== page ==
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What to do on Cheung Chau

Pirates, temples, buns and beaches

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Pak Tai Temple, Cheung Chau

12km south west of Hong Kong island and at only 2.5km in length, Cheung Chau is relatively small when compared to its more amply proportioned neighbours, but this has by no means left it floating in obscurity. The island has seen human settlement for longer than most other parts of the territory and has a potted history that includes pirates, illegal immigrants and more recently, a spate of holiday home suicides that earned it the family-friendly moniker Death Island. Not exactly a tag the Hong Kong tourist board will be killing themselves to promote.

When deciding what to do on Cheung Chau, you will soon realise you have a surprisingly long list of activities to choose from. The island is ideal for ambling along the waterfront, wandering the back streets or sitting outside a café on the square watching island life go by. There are temples and beaches, hills to climb and trail walks, ancient carvings and of course, the Cheung Chau bun festival. As such, it would pay to take a trip to the island at the same leisurely pace as the locals – especially on busy summer weekends – allowing time to take in the sights and soak up the laid back feel of the place, leaving the rest for a deserved return trip.

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12km south west of Hong Kong island and only 2.5km in length, but Cheung Chau by no means floats in obscurity.

What to do on Cheung Chau

Visit the Temples

A Grade I historical building, Pak Tai Temple was built in 1783 and dedicated to its eponymous deity by the earliest settlers of Cheung Chau. They prayed to Pak Tai, a Taoist god of the sea, in order to ensure their safe passage on their journey from Guangdong. He was also invoked to banish plague from the island in 1777 and has been keeping its fishermen safe and evil at bay ever since. The temple is the oldest and most important on the island and is the site of the Cheung Chau bun festival every spring. There are also several smaller Tin Hau temples on the island to explore.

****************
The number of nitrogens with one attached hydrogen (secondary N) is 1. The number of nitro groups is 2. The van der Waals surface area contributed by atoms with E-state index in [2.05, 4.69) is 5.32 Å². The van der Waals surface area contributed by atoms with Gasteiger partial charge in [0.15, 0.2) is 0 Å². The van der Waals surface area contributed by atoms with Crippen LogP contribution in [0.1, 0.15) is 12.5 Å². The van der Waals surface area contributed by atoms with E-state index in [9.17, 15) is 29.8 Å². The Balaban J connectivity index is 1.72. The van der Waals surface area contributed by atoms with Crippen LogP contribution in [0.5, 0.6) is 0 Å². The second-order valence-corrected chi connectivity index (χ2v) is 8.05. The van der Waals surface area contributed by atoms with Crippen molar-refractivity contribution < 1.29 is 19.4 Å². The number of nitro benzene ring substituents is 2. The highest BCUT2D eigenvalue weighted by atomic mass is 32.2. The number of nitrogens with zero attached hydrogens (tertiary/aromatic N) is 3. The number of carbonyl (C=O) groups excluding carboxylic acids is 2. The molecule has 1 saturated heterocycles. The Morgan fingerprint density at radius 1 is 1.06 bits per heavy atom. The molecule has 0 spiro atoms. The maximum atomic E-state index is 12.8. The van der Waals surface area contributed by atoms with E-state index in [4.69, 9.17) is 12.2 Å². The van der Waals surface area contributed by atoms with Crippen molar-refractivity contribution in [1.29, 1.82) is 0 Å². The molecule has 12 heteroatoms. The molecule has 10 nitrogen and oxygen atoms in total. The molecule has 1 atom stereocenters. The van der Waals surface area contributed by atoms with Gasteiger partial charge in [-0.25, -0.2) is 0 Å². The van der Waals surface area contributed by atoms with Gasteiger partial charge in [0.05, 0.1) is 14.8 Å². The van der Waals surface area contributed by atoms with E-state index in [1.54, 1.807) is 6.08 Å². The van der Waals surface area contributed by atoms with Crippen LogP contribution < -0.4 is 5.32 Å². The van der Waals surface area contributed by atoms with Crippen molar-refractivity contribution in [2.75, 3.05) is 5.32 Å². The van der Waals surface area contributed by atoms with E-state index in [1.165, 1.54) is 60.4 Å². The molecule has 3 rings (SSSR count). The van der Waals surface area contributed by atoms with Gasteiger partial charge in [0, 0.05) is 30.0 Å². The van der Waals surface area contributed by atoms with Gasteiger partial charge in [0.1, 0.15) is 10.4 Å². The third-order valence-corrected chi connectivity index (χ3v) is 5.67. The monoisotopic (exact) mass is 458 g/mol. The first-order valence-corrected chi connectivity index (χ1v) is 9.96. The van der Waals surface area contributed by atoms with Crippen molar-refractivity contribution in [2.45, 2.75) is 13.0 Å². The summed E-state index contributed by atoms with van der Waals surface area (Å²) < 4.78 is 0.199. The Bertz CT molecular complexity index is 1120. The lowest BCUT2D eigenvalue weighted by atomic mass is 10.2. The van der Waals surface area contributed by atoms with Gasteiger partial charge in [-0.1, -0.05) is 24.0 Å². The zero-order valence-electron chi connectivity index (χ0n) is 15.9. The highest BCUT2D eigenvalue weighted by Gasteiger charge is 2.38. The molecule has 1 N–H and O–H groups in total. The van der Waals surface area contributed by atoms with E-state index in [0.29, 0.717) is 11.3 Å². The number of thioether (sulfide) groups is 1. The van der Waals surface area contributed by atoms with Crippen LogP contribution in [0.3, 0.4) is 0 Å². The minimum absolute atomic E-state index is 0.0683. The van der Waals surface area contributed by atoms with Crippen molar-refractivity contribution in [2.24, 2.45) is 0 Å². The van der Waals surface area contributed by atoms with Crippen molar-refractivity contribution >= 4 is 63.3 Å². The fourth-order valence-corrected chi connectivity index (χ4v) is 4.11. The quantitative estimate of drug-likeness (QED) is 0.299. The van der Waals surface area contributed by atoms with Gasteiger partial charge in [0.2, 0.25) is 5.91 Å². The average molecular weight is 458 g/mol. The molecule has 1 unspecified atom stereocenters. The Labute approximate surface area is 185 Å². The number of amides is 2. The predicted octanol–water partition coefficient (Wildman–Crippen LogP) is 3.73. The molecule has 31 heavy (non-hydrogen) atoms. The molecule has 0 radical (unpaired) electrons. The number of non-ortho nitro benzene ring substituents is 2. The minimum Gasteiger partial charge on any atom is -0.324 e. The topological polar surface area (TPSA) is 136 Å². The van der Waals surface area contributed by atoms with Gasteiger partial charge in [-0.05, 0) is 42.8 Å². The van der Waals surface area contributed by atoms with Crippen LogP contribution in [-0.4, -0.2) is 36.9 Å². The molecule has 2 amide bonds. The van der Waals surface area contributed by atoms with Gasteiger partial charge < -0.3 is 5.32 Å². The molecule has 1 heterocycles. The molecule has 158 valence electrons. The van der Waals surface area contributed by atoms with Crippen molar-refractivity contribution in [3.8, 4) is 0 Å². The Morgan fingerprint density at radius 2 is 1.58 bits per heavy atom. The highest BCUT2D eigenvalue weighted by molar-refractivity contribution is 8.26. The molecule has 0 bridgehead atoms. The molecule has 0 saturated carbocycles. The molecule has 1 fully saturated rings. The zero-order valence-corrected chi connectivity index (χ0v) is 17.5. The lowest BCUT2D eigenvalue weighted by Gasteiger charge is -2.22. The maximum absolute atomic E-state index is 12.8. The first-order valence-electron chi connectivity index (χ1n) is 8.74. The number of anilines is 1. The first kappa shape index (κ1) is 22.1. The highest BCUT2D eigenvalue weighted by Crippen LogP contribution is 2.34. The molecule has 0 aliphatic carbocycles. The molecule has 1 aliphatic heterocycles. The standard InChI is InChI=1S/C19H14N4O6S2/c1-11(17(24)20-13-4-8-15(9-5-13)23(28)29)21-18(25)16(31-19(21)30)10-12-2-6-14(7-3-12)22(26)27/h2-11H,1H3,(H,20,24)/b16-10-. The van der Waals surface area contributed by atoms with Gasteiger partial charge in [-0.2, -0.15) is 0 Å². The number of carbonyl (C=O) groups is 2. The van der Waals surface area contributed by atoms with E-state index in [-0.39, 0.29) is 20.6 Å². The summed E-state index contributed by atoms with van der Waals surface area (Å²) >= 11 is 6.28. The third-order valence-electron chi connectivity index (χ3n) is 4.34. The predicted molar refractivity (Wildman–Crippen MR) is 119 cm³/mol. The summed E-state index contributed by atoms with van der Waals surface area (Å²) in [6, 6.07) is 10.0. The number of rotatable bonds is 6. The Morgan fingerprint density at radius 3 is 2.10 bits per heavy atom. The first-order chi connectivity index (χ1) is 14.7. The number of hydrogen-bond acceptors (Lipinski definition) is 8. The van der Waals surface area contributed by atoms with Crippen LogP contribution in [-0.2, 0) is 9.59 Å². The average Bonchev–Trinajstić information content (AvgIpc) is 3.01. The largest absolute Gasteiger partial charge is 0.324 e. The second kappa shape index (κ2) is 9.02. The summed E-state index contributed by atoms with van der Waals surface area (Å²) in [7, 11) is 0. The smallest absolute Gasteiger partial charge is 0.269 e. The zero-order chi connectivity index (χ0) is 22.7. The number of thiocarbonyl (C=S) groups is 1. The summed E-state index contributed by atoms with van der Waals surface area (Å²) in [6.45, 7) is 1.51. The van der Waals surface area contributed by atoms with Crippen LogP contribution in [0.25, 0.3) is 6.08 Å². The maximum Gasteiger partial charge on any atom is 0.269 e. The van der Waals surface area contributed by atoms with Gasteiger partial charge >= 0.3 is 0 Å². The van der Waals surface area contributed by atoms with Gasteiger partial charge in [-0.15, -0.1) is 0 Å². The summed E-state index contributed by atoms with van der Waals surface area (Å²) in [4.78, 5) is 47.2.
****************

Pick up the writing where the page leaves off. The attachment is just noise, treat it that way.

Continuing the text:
See the Pirate Cave

Cheung Po Tsai Cave on the western tip of the island is said to be the place where the 19th century pirate Cheung Po Tsai stashed – and no doubt shook – his pirate booty. There’s nothing Aladdin about this one. Though it is more substantial than it looks. With a torch in hand it is possible to climb down into the cave and walk through its narrow passageway and out the other side some twenty or so metres along. There was even an enterprising chap renting torches for $6 (+ $10 deposit) near to the entrance if you happened to come without.

It is debatable whether the source of the cave’s notoriety can be trusted. Cheung Po Tsai was certainly a historical figure, carrying out his dastardly trade along the Guangdong coast during the Qing Dynasty. Whether he actually used the cave during his career, however, cannot be known for sure.

At the height of his piracy he was said to have commanded a fleet of 600 ships and, according to some estimates, up to 50,000 men. He was eventually forced to surrender to the Chinese government in 1810 but was made a captain in the imperial navy and spent the rest of his life in the comfort afforded him by his rank and position. You can find the cave on the southwestern tip of the island. Follow the waterfront path to Sai Wan village and then follow the signs.

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He was said to have commanded a fleet of 600 ships

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Cheung Po Tsai Cave Entrance, Cheung Chau

Stroll the Harbour

With souvenir stalls, restaurants, and laid-back local bars and cafes, Cheung Chau’s harbor front makes for perfect strolling. Park yourself in front of a harbor-front drink or two and take in the easy atmosphere of island life whilst watching the sun set over the water and behind the mountains of Lantau. A perfect way to end your day.

Wander the Back Streets

Away from the harbour and the main square, Cheung Chau becomes a warren of narrow residential streets interspersed with shops and food stalls. Hectic Hong Kong is only a forty minute ferry ride away, but here it seems it never existed. Residents potter about bringing shopping back from the market. Kids play as bikes ease past with barely enough room to maneuver. The quiet and the close-packed three-story buildings, with balconies cluttered with pot plants and washing hanging down, give the place a very neighbourly, chilled out feel to life here. Get your roam on while you can.